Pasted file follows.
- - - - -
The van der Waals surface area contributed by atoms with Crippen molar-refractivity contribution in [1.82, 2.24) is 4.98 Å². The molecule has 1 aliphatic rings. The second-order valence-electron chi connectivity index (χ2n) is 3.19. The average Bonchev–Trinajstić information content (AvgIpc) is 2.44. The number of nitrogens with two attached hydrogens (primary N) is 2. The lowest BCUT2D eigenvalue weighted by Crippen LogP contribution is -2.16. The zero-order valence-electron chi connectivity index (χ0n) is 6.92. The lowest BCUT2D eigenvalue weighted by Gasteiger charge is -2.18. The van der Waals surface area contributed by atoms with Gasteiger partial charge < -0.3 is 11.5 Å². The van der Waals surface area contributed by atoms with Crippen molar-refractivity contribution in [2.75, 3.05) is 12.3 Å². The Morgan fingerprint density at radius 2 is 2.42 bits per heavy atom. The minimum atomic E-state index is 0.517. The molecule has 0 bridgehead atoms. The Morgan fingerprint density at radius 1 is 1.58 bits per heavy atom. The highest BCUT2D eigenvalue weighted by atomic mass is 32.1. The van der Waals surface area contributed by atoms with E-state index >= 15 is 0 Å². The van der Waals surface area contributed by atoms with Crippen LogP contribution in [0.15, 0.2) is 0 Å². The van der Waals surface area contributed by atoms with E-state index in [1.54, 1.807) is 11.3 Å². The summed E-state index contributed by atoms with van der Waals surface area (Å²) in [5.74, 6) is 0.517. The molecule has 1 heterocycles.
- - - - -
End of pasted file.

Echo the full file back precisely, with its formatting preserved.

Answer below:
The van der Waals surface area contributed by atoms with Crippen molar-refractivity contribution in [1.82, 2.24) is 4.98 Å². The molecule has 1 aliphatic rings. The second-order valence-electron chi connectivity index (χ2n) is 3.19. The average Bonchev–Trinajstić information content (AvgIpc) is 2.44. The number of nitrogens with two attached hydrogens (primary N) is 2. The lowest BCUT2D eigenvalue weighted by Crippen LogP contribution is -2.16. The zero-order valence-electron chi connectivity index (χ0n) is 6.92. The lowest BCUT2D eigenvalue weighted by Gasteiger charge is -2.18. The van der Waals surface area contributed by atoms with Gasteiger partial charge < -0.3 is 11.5 Å². The van der Waals surface area contributed by atoms with Crippen molar-refractivity contribution in [2.75, 3.05) is 12.3 Å². The Morgan fingerprint density at radius 2 is 2.42 bits per heavy atom. The minimum atomic E-state index is 0.517. The molecule has 0 bridgehead atoms. The Morgan fingerprint density at radius 1 is 1.58 bits per heavy atom. The highest BCUT2D eigenvalue weighted by atomic mass is 32.1. The van der Waals surface area contributed by atoms with E-state index >= 15 is 0 Å². The van der Waals surface area contributed by atoms with Crippen LogP contribution in [0.15, 0.2) is 0 Å². The van der Waals surface area contributed by atoms with E-state index in [1.54, 1.807) is 11.3 Å². The summed E-state index contributed by atoms with van der Waals surface area (Å²) in [5.74, 6) is 0.517. The molecule has 1 heterocycles.